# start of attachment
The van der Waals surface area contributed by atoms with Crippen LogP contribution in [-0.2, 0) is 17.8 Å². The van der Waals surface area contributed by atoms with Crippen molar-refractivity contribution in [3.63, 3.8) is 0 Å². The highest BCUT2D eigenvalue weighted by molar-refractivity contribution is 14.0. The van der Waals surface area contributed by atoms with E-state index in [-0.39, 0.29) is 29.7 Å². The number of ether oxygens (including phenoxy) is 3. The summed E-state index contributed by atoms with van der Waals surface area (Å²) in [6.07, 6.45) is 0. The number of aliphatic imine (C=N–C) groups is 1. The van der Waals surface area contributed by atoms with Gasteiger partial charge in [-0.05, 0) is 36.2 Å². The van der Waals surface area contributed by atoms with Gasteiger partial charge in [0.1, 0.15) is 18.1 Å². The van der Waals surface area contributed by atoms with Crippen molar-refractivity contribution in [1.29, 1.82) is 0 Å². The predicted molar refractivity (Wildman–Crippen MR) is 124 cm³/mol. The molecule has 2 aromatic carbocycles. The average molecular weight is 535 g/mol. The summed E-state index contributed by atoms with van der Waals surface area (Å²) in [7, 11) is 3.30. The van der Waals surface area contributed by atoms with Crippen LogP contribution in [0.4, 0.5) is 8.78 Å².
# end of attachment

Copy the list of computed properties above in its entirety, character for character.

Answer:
The van der Waals surface area contributed by atoms with Crippen LogP contribution in [-0.2, 0) is 17.8 Å². The van der Waals surface area contributed by atoms with Crippen molar-refractivity contribution in [3.63, 3.8) is 0 Å². The highest BCUT2D eigenvalue weighted by molar-refractivity contribution is 14.0. The van der Waals surface area contributed by atoms with E-state index in [-0.39, 0.29) is 29.7 Å². The number of ether oxygens (including phenoxy) is 3. The summed E-state index contributed by atoms with van der Waals surface area (Å²) in [6.07, 6.45) is 0. The number of aliphatic imine (C=N–C) groups is 1. The van der Waals surface area contributed by atoms with Gasteiger partial charge in [-0.05, 0) is 36.2 Å². The van der Waals surface area contributed by atoms with Gasteiger partial charge in [0.1, 0.15) is 18.1 Å². The van der Waals surface area contributed by atoms with Crippen molar-refractivity contribution in [1.29, 1.82) is 0 Å². The predicted molar refractivity (Wildman–Crippen MR) is 124 cm³/mol. The molecule has 2 aromatic carbocycles. The average molecular weight is 535 g/mol. The summed E-state index contributed by atoms with van der Waals surface area (Å²) in [7, 11) is 3.30. The van der Waals surface area contributed by atoms with Crippen LogP contribution in [0.4, 0.5) is 8.78 Å².